A two hundred year old masterpiece buried, unexcavated and obscured, beneath centuries of soot and cynicism.
The vocabulary alone is genius in itself; clearly an art lost to our time and temperaments. Yet, mingled as that is with Mary Wollstonecraft Shelley‘s singular style and superb structure, then masterfully brushstroked across a canvas composed, in its entirety, of the complexities of the human condition, this work is elevated into a realm of perfection few have entered.
Without this book, no literary collection could be complete.
Poets are like that with poems. No sooner do they listen out than a poem swoops down, whispers something to the top of their heads, and they feel it flowing down into their brain, down along their arms, into their fingers, and out onto the page in black letters.
And poems are like angels. They visit often, but you’ve to be watching out for them, and you’ve to believe in them to benefit from their gifts.
“Please, Daddy? Please, can I keep him? I promise I’ll feed him! I’ll take him soaring every day. I’ll clean his lair and I’ll teach him to fetch and everything!” Tears welled in her eyes.
“Come now, my little Princess. You know that caring for a dragon is a big responsibility. He’s cute now, of course, but baby dragons grow up to be great big grown-up dragons. They smell funny and they have rough scales. They steal shiny things, for Pete’s sake! Surely you would rather have a pretty unicorn. Every princess wants a unicorn!”
She clutched the tiny beast tighter to her chest. A puff of smoke curled from its nostrils.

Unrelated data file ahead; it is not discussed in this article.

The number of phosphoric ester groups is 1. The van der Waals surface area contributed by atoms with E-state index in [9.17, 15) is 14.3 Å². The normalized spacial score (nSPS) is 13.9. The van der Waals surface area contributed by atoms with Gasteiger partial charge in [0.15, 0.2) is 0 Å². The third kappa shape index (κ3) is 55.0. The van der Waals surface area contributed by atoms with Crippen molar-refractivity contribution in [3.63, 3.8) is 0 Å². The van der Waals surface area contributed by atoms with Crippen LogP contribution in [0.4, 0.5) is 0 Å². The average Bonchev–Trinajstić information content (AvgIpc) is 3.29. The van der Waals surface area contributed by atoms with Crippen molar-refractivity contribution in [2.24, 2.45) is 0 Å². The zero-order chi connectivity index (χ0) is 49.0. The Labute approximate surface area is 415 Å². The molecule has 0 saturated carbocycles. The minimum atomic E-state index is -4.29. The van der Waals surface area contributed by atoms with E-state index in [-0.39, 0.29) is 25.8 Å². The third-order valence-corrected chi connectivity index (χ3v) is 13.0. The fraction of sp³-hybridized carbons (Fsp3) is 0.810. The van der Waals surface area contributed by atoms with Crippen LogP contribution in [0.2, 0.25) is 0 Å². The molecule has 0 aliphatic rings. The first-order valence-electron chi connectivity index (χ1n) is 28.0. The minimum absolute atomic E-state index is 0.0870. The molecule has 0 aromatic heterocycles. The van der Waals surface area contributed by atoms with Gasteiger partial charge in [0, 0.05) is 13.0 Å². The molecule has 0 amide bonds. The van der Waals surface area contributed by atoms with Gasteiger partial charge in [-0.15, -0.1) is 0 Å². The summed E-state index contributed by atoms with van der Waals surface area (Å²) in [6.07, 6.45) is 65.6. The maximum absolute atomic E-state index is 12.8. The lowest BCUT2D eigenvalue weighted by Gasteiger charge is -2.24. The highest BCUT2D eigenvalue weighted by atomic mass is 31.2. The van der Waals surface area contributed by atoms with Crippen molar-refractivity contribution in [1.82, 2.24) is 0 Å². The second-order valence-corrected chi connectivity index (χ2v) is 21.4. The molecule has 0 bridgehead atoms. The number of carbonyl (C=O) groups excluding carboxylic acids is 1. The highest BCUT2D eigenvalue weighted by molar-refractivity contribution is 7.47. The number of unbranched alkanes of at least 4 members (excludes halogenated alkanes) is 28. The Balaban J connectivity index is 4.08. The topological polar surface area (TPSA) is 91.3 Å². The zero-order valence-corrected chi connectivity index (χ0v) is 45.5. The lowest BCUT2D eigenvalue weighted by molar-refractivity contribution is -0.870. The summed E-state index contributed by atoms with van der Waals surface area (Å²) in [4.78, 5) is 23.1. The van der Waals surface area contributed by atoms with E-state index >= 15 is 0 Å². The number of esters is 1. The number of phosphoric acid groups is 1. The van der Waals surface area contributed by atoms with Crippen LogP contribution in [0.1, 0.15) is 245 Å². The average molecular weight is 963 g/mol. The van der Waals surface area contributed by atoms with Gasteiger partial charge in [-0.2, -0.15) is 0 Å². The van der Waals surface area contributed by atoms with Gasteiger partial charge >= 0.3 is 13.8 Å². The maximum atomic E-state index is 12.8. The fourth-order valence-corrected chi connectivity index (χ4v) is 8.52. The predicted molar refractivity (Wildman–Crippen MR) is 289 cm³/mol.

“Looks to me like her mind’s made up, Yor Highness”, the Dragon Keeper grinned. “B’sides, this one here’s the runt, y’see? He won’t grow as big as all that. Cross m’ heart. That’s why no one’s picked him yet, poor thing, so he’s in desperate need of an Evermore Home. What better place than yor grand castle! And I’d hate to have to, y’know…send him off to the Land of Nod.”
The King shot him a look. “A castle that will be in ruin before long, you mean.” The Dragon Keeper bit his cheek.
“So be it.”, he sighed. “I know a losing battle when I’m in one. But he’d better come with a leash. And not a leather one, either. Iron links AND collar.”
“Of course, Sire! Nothing but the best for the prettiest Princess in all the realm and her pint-sized royal dragon! I’ll even throw in his first sack of baby dragon feed.” His grin resurfaced as he turned and trundled off.
“Your mother will have my head for this, you know.”, he said, shaking his finger at the little girl. “I suppose you’ve thought of a name for him already?”
She beamed up at him, eyes still glistening. “Tiney. His name is Tiney the Small.”
I must not fear.
Fear is the mind-killer.
Fear is the little-death that brings total obliteration.
I will face my fear.
I will permit it to pass over me and through me.
And when it has gone past I will turn the inner eye to see its path.
Where the fear has gone there will be nothing.
Only I will remain.
And I’ll build a fire, you fetch the water and I’ll lay the table
And in our hearts, we still pray for sons and daughters
And all those evenings out in the garden, red, red, wine
These quiet hours turning to years